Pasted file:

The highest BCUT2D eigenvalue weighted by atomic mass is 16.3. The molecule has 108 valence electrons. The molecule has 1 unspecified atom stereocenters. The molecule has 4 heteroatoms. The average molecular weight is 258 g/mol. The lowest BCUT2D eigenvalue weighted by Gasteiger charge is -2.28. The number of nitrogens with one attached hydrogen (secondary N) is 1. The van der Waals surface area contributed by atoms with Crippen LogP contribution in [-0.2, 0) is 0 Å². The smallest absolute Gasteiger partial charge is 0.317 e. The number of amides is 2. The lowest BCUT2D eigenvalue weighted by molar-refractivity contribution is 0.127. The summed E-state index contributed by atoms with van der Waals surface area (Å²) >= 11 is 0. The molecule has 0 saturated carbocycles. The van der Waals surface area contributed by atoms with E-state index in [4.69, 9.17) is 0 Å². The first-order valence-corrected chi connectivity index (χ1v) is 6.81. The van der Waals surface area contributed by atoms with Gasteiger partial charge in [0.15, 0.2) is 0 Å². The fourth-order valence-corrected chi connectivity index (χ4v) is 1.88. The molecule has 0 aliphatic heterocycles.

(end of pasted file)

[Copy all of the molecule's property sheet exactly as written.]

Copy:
The highest BCUT2D eigenvalue weighted by atomic mass is 16.3. The molecule has 108 valence electrons. The molecule has 1 unspecified atom stereocenters. The molecule has 4 heteroatoms. The average molecular weight is 258 g/mol. The lowest BCUT2D eigenvalue weighted by Gasteiger charge is -2.28. The number of nitrogens with one attached hydrogen (secondary N) is 1. The van der Waals surface area contributed by atoms with Crippen LogP contribution in [-0.2, 0) is 0 Å². The smallest absolute Gasteiger partial charge is 0.317 e. The number of amides is 2. The lowest BCUT2D eigenvalue weighted by molar-refractivity contribution is 0.127. The summed E-state index contributed by atoms with van der Waals surface area (Å²) >= 11 is 0. The molecule has 0 saturated carbocycles. The van der Waals surface area contributed by atoms with E-state index in [4.69, 9.17) is 0 Å². The first-order valence-corrected chi connectivity index (χ1v) is 6.81. The van der Waals surface area contributed by atoms with Gasteiger partial charge in [0.15, 0.2) is 0 Å². The fourth-order valence-corrected chi connectivity index (χ4v) is 1.88. The molecule has 0 aliphatic heterocycles.